Figure 11. Rolling 36-Month Tracking Error of Varying Credit Exposures for a Poorly-Funded Sample Plan
December 31, 2012 – June 30, 2016

Figure 11. Rolling 36-Month Tracking Error of Varying Credit Exposures for a Poorly-Funded Sample Plan. December 31, 2012 – June 30, 2016

Sources: Barclays, Cambridge Associates LLC, Citigroup Global Markets, Hedge Fund Research, Inc, and MSCI. MSCI data provided “as is” without any express or implied warranties.
Notes: MSCI ACWI represents net total return series. All calculations are based on monthly rebalancing and observations.

Relative to the contribution to the tracking error from the growth portfolio, however, the contribution from credit is relatively small. While it may be tempting to reduce tracking error by lowering credit exposure to 0% (and raising Treasury exposure to 100%), such a drastic move would result in a liability-hedging portfolio that significantly under-yields the liabilities and an asset allocation that is less likely to succeed in closing the asset-liability gap.

On the other hand, well-funded plans with a small, low-risk growth portfolio can more evenly balance the tracking error between the liability-hedging and growth portfolios. The specific optimal allocation to credit depends on the structure of the liabilities, the plan sponsor’s risk tolerance, and current credit market conditions, and may often settle in the 40% to 70% range. Figure 12 illustrates this point for a well-funded sample plan (see Appendix for details), again assuming six different allocations to credit and Treasuries. The optimal allocation varies over time, consistent with prior observations about the variability of spread beta and correlation to growth assets.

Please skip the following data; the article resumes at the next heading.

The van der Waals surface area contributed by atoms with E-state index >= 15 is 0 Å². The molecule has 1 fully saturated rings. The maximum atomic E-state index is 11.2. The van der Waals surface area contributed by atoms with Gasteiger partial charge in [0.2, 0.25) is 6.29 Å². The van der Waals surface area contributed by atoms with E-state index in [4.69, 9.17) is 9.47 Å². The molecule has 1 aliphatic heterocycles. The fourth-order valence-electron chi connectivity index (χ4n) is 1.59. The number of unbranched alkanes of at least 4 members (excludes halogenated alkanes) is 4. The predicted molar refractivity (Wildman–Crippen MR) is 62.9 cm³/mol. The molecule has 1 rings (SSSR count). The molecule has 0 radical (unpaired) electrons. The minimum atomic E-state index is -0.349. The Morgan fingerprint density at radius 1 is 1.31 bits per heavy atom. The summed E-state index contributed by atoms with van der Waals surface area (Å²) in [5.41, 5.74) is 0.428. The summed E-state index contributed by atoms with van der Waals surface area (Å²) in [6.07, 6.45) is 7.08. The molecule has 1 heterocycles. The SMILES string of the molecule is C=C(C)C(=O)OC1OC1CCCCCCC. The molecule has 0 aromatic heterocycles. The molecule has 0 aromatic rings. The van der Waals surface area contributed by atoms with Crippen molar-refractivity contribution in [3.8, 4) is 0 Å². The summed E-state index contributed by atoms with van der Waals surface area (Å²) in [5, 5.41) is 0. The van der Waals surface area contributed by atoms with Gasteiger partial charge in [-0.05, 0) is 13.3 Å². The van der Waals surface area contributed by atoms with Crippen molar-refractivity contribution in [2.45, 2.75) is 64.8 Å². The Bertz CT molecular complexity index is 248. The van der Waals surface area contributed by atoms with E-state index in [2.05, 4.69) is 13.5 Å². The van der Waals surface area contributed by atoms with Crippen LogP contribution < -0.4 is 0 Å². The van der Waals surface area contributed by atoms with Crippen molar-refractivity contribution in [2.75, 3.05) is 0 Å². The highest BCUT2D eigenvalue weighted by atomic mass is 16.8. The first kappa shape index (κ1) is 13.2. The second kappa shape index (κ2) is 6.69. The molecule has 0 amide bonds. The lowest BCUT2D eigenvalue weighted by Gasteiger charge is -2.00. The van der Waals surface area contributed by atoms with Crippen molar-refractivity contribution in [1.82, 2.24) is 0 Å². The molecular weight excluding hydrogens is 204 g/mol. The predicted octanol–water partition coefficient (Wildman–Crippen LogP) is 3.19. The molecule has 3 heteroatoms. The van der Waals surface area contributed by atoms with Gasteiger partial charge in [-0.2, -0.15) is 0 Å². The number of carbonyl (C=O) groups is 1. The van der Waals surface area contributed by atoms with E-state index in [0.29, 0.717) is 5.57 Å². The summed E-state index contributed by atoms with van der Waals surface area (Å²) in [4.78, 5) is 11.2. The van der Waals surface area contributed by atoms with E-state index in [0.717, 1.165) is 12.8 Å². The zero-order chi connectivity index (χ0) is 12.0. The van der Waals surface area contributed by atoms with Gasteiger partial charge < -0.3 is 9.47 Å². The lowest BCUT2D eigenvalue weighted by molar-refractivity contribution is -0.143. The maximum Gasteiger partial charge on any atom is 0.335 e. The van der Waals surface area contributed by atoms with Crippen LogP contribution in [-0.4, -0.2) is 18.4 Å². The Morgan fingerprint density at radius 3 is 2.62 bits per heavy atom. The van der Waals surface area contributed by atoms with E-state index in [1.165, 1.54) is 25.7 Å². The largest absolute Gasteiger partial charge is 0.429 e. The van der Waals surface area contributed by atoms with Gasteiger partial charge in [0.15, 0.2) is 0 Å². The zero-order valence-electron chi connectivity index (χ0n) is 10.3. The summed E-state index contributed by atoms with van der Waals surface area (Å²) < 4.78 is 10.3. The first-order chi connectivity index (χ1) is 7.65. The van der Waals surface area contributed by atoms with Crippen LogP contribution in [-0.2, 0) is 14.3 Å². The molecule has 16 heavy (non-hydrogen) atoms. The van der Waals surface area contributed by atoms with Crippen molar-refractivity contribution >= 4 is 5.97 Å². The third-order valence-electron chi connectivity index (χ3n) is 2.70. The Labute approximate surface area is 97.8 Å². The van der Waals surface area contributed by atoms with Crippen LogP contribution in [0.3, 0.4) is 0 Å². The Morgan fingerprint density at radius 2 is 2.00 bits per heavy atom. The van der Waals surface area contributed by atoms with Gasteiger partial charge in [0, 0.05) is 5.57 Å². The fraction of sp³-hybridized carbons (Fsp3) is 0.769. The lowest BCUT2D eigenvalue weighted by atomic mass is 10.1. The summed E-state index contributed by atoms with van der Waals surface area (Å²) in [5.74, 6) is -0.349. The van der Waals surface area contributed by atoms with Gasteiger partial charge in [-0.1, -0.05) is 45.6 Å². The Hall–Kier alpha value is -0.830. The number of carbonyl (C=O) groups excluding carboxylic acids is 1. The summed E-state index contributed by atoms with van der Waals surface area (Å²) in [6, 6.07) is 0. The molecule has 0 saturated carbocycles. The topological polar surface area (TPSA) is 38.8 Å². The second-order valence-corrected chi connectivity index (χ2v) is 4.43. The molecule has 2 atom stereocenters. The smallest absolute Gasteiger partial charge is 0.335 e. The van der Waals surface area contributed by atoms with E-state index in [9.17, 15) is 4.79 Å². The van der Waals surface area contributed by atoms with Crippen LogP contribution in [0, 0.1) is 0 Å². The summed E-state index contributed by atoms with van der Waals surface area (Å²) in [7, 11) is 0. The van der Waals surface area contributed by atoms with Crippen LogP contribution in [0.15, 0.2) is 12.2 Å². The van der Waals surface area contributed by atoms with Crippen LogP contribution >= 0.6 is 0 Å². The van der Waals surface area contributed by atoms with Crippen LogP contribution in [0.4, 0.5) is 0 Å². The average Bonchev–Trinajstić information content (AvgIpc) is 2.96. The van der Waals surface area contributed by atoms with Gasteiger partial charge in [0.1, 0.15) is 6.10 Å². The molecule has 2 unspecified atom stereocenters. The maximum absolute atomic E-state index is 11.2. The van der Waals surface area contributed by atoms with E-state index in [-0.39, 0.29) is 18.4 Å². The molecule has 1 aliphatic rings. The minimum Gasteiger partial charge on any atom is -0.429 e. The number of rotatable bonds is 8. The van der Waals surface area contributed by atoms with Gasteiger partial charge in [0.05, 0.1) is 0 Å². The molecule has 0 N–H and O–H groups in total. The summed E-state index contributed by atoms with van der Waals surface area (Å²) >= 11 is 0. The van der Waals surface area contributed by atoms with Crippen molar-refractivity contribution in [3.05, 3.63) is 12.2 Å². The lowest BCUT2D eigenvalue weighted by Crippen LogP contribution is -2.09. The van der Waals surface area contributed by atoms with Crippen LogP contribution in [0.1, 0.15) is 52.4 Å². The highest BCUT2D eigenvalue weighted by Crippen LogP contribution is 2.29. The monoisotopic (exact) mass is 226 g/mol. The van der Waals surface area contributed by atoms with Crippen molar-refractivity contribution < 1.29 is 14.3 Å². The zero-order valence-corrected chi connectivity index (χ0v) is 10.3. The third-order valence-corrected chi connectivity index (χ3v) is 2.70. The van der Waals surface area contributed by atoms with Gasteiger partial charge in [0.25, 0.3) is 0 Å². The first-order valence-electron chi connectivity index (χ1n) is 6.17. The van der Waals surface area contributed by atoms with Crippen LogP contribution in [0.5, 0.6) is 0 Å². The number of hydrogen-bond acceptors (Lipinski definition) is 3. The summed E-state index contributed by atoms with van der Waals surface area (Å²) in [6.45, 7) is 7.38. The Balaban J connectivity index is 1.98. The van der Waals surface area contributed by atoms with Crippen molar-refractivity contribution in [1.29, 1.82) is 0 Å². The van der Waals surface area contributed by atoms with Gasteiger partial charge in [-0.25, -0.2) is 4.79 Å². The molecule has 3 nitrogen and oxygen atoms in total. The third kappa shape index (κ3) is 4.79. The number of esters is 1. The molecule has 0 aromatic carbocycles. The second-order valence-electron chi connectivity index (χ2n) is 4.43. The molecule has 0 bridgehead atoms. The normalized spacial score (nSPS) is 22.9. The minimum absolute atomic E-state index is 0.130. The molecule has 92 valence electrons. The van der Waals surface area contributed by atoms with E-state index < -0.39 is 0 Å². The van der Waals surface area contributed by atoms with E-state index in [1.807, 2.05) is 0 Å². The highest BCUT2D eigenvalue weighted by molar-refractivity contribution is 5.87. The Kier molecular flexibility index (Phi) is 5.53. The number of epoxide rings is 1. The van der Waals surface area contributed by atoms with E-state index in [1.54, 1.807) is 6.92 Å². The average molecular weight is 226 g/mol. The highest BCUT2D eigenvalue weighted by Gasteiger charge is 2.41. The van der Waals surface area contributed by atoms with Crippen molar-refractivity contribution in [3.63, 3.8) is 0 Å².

Figure 12. Rolling 36-Month Tracking Error of Varying Credit Exposures for a Well-Funded Sample Plan
December 31, 2012 – June 30, 2016

Figure 12. Rolling 36-Month Tracking Error of Varying Credit Exposures for a Well-Funded Sample Plan. December 31, 2012 – June 30, 2016

Sources: Barclays, Cambridge Associates LLC, Citigroup Global Markets, Hedge Fund Research, Inc, and MSCI. MSCI data provided “as is” without any express or implied warranties.
Notes: MSCI ACWI represents net total return series. All calculations are based on monthly rebalancing and observations.

Conclusion

Although often overlooked in the current interest rate environment, credit spread risk can significantly impact pension plan liabilities and assets and, consequently, funded status, contributions, and pension expense.

Effectively hedging credit spreads within the liability-hedging portfolio requires that the portfolio not only have the same interest rate risk exposure as the liabilities, but also the same spread exposure. Because liabilities are typically valued using Aa yields and the Aa credit universe is relatively small, portfolio construction must take into account the level and variation of spreads across different quality buckets, not simply mimic the overall credit universe. Indeed, depending on credit conditions, liability-hedging portfolios often should have moderate—and at times significant—allocations to government bonds, in addition to credit.